Researchers have identified the intestinal microflora, which interacts with areas of the brain associated with mood and behavior. This case, which was identified behavioral and neurobiological differences associated with the microbial composition in healthy people, was the first in the history of medicine.
The relationship of gut-microbiota-brain plays an important role in health and human behavior. Previous studies indicate that the microflora, the population of microorganisms in the gut may influence behavior and emotions. Laboratory experiments on mice have demonstrated the influence of gut microbiota on emotional and social behavior, especially anxiety and depression. However, until recently, was not evidence of this influence on person.
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Experience with women
In the new study, the researchers sought to identify brain and behavioral features of healthy women, grouped by the gut microflora.
For this experiment, forty women provided samples of their feces. In addition, they showed images of people, actions or things that cause emotional reactions, which were recorded using MRI.
33 women were dominated by bacteria called Bacteroides, and the remaining seven had more bacteria Prevotella.
Women were divided into two groups according to composition of gut bacteria: in 33 women was dominated by bacteria called Bacteroides, and the remaining seven had more bacteria Prevotella.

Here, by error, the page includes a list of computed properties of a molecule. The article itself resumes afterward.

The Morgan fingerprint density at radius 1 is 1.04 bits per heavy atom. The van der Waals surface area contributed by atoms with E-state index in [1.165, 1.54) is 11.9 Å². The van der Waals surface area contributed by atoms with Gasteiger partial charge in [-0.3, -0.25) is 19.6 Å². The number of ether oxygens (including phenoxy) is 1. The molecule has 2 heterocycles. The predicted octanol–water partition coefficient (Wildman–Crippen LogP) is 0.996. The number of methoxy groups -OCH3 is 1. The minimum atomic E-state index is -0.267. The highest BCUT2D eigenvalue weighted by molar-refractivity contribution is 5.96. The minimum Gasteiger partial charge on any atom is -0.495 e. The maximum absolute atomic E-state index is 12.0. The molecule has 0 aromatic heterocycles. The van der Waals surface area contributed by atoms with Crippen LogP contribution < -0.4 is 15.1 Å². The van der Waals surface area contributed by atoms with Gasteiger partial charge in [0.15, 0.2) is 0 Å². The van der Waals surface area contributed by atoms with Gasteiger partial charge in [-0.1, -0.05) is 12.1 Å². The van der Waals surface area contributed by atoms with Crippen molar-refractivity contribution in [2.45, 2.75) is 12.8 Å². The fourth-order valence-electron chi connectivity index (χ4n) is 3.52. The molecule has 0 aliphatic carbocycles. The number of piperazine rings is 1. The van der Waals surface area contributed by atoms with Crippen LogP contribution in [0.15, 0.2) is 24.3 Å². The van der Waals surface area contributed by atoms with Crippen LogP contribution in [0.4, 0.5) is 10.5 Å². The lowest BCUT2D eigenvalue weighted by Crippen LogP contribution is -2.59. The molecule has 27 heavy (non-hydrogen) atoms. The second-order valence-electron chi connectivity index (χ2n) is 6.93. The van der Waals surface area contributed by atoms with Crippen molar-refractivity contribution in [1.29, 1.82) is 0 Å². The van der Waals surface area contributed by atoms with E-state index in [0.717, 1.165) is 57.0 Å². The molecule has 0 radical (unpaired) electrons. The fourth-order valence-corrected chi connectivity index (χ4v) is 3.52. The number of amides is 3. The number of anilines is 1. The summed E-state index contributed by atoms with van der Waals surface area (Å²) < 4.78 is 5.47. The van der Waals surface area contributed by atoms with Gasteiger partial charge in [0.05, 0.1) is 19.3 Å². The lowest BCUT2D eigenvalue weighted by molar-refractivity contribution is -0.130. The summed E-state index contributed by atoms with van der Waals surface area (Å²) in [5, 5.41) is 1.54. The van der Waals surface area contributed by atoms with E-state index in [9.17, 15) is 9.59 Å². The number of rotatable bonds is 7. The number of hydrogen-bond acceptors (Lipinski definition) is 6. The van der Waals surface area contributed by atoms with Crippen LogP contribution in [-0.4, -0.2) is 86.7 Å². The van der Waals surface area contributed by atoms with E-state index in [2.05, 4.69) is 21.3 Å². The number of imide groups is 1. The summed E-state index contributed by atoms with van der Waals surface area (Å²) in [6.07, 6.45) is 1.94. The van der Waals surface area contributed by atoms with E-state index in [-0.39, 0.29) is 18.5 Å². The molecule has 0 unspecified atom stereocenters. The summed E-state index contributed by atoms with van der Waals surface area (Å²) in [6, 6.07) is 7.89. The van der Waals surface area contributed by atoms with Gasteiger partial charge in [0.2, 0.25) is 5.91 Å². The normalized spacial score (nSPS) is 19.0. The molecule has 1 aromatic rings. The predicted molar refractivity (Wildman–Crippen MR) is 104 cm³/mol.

The group Bacteroides gray matter in the frontal cortex and insular lobe, a brain area associated with complex information processing, was thicker. The volume of the hippocampus in processing memory was also bigger.
In contrast, the Prevotella group showed more connections between the emotional, visual and sensory areas of the brain and a lower brain volume in several regions such as the hippocampus. The hippocampus of this group was less active during the viewing of negative images. However, when viewing such images, they experienced more negative feelings, such as anxiety and irritability.
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These results confirm the concept of the interaction of the brain and the intestinal microflora. The researchers can’t say whether bacteria in the gut in the development of the brain and its activity when experiencing negative emotional upheavals, and also influenced by any differences in the brain the type of bacteria dominant in the gut. However, this study brings important changes in the perception of human emotion.
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